General Properties of Connective Tissue

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Isotropic
Homogeneous materials that display the same mechanical behavior no matter the direction in which forces are applied
Anisotropic
Heterogeneous connective tissue behave differently depending on the size and direction of applied forces
Load
a force or forces applied to the structure
Deformation
the product of when a force acts on an object (deformity)
Elongation
produced by a tensile load
Compression
produced by a compressive force
Toe Region
The first region of the load- deformation curve where very little force is required to deform the tissue as the wavy crimp pattern
Elastic region
In the Load- deformation curve where deformation is not permanent
Yield point
In the Load- deformation curve the point at the end of the elastic region the material will no longer immediately return to its original state
Plastic region
In the Load- deformation curve after load is removed material will not recover its original length ( permanent deformation)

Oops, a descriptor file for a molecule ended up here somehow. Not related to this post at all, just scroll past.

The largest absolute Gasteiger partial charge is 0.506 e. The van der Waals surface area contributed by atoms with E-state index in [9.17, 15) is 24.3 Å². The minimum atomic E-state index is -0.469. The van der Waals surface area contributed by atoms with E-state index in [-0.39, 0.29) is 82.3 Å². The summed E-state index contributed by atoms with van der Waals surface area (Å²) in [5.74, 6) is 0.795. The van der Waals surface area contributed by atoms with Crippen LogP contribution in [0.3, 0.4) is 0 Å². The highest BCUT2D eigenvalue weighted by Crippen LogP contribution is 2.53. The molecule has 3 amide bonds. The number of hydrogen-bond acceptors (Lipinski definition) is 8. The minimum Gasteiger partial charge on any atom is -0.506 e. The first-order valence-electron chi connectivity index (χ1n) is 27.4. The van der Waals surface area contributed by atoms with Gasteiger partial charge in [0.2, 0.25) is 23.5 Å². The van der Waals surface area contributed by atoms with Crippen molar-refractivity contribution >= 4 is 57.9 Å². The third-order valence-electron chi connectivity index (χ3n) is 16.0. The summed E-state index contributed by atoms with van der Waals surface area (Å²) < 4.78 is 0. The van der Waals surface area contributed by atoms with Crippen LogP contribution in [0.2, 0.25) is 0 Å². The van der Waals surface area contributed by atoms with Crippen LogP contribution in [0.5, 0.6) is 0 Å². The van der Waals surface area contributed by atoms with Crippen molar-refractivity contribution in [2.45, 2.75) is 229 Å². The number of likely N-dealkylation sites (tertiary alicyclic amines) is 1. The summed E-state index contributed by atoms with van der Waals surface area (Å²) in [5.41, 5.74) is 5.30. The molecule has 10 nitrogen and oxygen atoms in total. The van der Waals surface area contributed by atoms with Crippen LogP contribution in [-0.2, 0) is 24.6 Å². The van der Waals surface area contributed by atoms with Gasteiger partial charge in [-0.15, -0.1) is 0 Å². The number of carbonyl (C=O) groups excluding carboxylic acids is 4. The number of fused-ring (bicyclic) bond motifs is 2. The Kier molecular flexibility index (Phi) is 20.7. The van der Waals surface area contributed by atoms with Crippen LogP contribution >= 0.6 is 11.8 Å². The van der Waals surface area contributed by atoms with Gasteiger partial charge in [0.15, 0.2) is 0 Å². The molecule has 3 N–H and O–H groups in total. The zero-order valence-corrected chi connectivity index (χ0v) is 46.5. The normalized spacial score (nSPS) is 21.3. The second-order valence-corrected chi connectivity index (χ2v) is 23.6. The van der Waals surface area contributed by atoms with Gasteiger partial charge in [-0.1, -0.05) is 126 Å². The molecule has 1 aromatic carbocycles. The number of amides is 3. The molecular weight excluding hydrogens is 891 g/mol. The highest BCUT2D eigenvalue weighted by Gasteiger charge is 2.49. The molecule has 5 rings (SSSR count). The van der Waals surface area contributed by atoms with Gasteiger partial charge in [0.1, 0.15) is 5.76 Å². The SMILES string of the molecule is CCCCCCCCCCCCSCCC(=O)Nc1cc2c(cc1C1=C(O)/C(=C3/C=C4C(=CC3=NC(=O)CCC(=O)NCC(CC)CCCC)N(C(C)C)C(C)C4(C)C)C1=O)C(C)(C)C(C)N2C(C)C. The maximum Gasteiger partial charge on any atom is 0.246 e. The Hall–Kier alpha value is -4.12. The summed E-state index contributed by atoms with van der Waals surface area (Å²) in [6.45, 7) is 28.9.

Stress
The force per cross sectional unit of material
Strain
The percentage change in the length or cross-section of a structure or material
Tensile Force
If two applied forces act along the same line but in opposite directions
Compressive Loading
If two applied forces act in line toward each other
Shear Loading
If two applied forces parallel and are applied in opposite directions but are not in line with one another
Torsional loading
Forces applied perpendicular to the long axis of a structure
Bending Forces
When both tensile and compressive stresses and strains are created
Viscoelasticity
Combo of elastic and Viscosity
A fluid property
Elasticity
Refers to the materials ability to return to its original length or shape after the removal of the deforming load
Viscosity
Refers to a materials resistance to flow
Creep
A Progressive strain of a material when exposed to a constant load over time
Stress- Relaxation
The property in which if a tissue is stretched to a fixed length while the force required to maintain this length is measured, the force needed will decrease over time
Hysteresis
The property in which not all of the energy gained as a result of the lengthening work (force x distance) is recovered during the exchange from energy to shortening work. Some energy is lost as heat
Strain- Rate Sensitivity
The property that which when a load is applied rapidly the tissue is stiffer and a larger peak force can be applied to the tissue than if the load was applied slowly
Hoop Stresses
Is a property of collagen - are created in the superficial collagen network as the compressed PGs and water push against the collagen fibers